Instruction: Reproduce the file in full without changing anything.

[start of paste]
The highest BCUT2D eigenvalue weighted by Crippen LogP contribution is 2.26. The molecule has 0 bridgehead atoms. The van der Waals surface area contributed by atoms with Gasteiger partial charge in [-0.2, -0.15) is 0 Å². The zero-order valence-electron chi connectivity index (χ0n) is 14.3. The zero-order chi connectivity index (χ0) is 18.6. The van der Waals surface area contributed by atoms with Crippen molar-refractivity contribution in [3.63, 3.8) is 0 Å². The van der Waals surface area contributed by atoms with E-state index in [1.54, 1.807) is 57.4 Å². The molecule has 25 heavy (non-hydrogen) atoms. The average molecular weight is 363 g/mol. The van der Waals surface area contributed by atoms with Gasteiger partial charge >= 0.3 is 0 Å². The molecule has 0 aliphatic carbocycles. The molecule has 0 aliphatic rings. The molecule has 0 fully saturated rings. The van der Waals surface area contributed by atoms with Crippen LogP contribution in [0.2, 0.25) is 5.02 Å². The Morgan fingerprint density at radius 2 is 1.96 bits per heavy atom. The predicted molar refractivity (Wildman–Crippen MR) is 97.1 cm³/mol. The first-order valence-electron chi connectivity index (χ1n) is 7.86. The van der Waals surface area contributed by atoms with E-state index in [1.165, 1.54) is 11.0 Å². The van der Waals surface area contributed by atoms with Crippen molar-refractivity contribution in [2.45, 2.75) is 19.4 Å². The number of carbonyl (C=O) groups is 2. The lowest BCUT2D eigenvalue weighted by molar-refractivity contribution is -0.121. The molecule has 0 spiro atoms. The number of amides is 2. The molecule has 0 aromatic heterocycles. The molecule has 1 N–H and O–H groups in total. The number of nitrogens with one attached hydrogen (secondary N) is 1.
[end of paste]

The highest BCUT2D eigenvalue weighted by Crippen LogP contribution is 2.26. The molecule has 0 bridgehead atoms. The van der Waals surface area contributed by atoms with Gasteiger partial charge in [-0.2, -0.15) is 0 Å². The zero-order valence-electron chi connectivity index (χ0n) is 14.3. The zero-order chi connectivity index (χ0) is 18.6. The van der Waals surface area contributed by atoms with Crippen molar-refractivity contribution in [3.63, 3.8) is 0 Å². The van der Waals surface area contributed by atoms with E-state index in [1.54, 1.807) is 57.4 Å². The molecule has 25 heavy (non-hydrogen) atoms. The average molecular weight is 363 g/mol. The van der Waals surface area contributed by atoms with Gasteiger partial charge >= 0.3 is 0 Å². The molecule has 0 aliphatic carbocycles. The molecule has 0 aliphatic rings. The molecule has 0 fully saturated rings. The van der Waals surface area contributed by atoms with Crippen LogP contribution in [0.2, 0.25) is 5.02 Å². The Morgan fingerprint density at radius 2 is 1.96 bits per heavy atom. The predicted molar refractivity (Wildman–Crippen MR) is 97.1 cm³/mol. The first-order valence-electron chi connectivity index (χ1n) is 7.86. The van der Waals surface area contributed by atoms with E-state index in [1.165, 1.54) is 11.0 Å². The van der Waals surface area contributed by atoms with Crippen molar-refractivity contribution in [2.45, 2.75) is 19.4 Å². The number of carbonyl (C=O) groups is 2. The lowest BCUT2D eigenvalue weighted by molar-refractivity contribution is -0.121. The molecule has 0 spiro atoms. The number of amides is 2. The molecule has 0 aromatic heterocycles. The molecule has 1 N–H and O–H groups in total. The number of nitrogens with one attached hydrogen (secondary N) is 1.